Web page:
What on earth is a “prayer walk” and what’s wrong when they are performed in some public schools around the nation?
The Freedom From Religion Foundation has just released a short report about prayer walks in public schools, a bizarre but growing phenomenon. FFRF's report shows why such events — typically involving religious leaders praying, sermonizing and even sprinkling “holy water” over school grounds — are constitutionally impermissible.
The report details complaints received by the state/church watchdog in which public school officials may host, organize, participate in and even promote such religious worship on official social media pages. As an example, Summer Creek High School in Texas hosted a prayer walk to celebrate a merger between two area high schools, using the slogan “Two Schools. One God.”
Public schools have an obligation under the law, the report points out, “to make certain that subsidized teachers do not inculcate religion, or otherwise blur the lines between religion and the public schools.
“It is a constitutional violation for a public school to organize, or join forces with a church to host an inherently religious event such as a prayer walk,” FFRF notes. The report also documents the significant 43 percent of millennials and younger Americans who are non-Christian, most practicing no religion at all.
While concentrating on this violation in public schools, the report notes that FFRF has received reports of prayer walks being inappropriately hosted by police departments and other government agencies. Last year, FFRF objected, for example, to the Cary Police Department in North Carolina allowing on-duty uniformed officers to participate in a prayer walk involving a clergy foot-washing ceremony.
“Government officials can worship, pray, and participate in religious events in their personal capacities. But they are not permitted to provide credibility or prestige to their religion by lending a government office and government title to religious events.”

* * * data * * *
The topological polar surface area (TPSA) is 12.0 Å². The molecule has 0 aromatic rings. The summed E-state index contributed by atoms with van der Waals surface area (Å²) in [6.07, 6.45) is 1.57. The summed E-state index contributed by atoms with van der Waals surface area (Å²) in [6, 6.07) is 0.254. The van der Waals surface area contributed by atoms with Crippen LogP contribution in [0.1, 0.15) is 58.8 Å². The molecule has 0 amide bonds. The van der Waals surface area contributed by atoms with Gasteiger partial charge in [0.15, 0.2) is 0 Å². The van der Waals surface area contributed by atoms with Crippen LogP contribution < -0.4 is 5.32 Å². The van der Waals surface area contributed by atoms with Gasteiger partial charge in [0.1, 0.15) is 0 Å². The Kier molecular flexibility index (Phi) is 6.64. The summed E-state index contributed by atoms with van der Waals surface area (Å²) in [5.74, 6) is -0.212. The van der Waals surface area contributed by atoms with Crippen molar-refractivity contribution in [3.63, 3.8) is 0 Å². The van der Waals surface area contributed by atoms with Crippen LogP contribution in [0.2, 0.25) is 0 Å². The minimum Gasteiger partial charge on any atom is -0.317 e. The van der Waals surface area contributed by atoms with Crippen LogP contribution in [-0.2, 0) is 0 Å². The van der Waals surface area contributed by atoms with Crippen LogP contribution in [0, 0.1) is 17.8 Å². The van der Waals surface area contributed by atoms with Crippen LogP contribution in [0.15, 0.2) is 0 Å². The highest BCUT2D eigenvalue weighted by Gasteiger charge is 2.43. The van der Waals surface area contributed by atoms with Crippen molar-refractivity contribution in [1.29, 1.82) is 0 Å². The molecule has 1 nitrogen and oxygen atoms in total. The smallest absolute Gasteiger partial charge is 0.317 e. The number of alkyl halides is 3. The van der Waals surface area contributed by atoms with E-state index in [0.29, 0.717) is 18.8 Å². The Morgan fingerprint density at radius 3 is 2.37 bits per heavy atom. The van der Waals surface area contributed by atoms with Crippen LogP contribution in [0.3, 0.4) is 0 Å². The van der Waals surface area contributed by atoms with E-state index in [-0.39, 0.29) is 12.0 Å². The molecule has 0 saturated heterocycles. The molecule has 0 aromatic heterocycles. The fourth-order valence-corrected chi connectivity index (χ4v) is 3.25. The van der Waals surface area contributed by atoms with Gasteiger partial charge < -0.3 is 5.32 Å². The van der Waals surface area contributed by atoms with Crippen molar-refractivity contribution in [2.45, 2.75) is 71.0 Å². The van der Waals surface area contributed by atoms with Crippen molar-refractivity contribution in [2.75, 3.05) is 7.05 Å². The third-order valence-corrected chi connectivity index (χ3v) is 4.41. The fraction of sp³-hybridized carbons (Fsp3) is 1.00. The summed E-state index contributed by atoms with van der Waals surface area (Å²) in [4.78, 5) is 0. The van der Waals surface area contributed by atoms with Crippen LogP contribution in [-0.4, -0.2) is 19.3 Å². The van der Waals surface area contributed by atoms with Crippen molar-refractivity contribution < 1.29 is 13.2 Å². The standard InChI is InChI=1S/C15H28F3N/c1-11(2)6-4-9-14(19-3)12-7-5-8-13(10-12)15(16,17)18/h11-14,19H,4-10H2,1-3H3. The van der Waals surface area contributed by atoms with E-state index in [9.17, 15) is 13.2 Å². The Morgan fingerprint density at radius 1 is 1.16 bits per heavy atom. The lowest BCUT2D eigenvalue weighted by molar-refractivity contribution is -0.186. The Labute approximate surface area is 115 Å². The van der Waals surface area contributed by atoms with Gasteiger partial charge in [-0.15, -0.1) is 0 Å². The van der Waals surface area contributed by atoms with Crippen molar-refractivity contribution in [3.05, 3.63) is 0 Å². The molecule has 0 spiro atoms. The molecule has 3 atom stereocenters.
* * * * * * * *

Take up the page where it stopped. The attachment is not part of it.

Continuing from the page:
The FFRF report concludes:
Prayer walks are religious events. Therefore public schools cannot organize them, use district resources to advertise them, or allow religious groups special access to school campuses to host them. School districts must heed the Supreme Court’s declaration that “the preservation and transmission of religious beliefs and worship is a responsibility and a choice committed to the private sphere.” Parents, not district administrators, have the right to dictate the religious or nonreligious upbringing of their children. Schools exist to educate, not to indoctrinate. As government entities charged with educating children of all citizens, regardless of religion or irreligion, public schools must not endorse religion by hosting, promoting or participating in prayer walks.
FFRF is a national nonprofit association with more than 35,000 members working to preserve the constitutional principle of separation between religion and government, and to educate the public about nontheism. FFRF has members in every state, serves as a clearing house on state/church entanglements, and goes to court when necessary to enforce the Establishment Clause of the First Amendment.